It’s time for the definition of ‘Advertising’ to evolve

Jeremy Taylor spent a week in May 2021 attending the AdForum Consultants Summit, on the receiving end of nine full credentials presentations from some of the leading global advertising networks and from some up and coming independents.

One of the tasks set for the agency teams was to persuade the audience that their business represented the future of advertising. But before anyone can do that, they need to solve an argument about exactly what is covered by the word ‘advertising’ itself.

Agency structures are adapting

The Pandemic has caused most businesses to reconsider their structure so that they can be best placed to cope with the revised demands of their customers. This has affected marketing departments as much as any other part of the business and agencies have had to change to reflect these new pressures.

18 months ago, every agency network was stressing pretty much the same story. They were all about the creative work of course, but keen to tell clients how the creative product was supported by world-class data and customer intelligence to inform the creative work; and a top-ranking IT platform which would support the production of the work and the increasing demand for multiple variations and detailed content production.

Now, those three disciplines are the minimum baseline and it’s assumed that every agency can do these things. The battle lines have moved on to the world of integration – a demonstration of how clients can get a fully integrated service from the one agency, across every implementation discipline. The seamlessness of the solution is where the battle is fought for client attention, and there are many alternative approaches to cracking this particular nut.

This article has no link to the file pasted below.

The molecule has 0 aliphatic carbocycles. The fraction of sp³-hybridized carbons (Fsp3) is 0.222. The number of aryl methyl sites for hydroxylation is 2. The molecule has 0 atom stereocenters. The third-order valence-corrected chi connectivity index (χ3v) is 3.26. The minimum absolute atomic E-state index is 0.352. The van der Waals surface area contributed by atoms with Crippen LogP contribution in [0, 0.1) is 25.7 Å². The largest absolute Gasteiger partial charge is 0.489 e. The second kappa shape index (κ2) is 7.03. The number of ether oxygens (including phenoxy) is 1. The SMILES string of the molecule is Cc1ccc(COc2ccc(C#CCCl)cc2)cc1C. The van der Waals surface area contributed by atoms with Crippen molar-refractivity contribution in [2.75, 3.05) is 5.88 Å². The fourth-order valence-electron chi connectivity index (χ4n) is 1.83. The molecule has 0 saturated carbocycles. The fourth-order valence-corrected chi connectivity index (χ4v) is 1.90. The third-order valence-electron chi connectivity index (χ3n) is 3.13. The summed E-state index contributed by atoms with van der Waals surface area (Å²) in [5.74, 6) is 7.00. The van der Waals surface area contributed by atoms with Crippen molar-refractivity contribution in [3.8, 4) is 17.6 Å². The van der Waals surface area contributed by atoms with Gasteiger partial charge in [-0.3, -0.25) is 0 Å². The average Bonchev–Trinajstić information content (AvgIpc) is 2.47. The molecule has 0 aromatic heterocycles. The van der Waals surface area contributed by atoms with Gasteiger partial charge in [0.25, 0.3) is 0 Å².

What are agencies in the business of selling?

Here is the dilemma. Agencies almost universally say that they are in the business of selling creativity. But they also (almost) all believe that you can’t put a price on creativity, and will tell you so in their credentials pitch. So what they actually have to sell to clients is the delivery of a creative product – which translates as and as many different executions of a creative concept as the campaign demands.

The delivery process is what the fee is actually based on, so without being cynical about it, it’s very much in the agency’s interest to make that delivery as wide-ranging as it can possibly be – including many national markets and many different disciplines.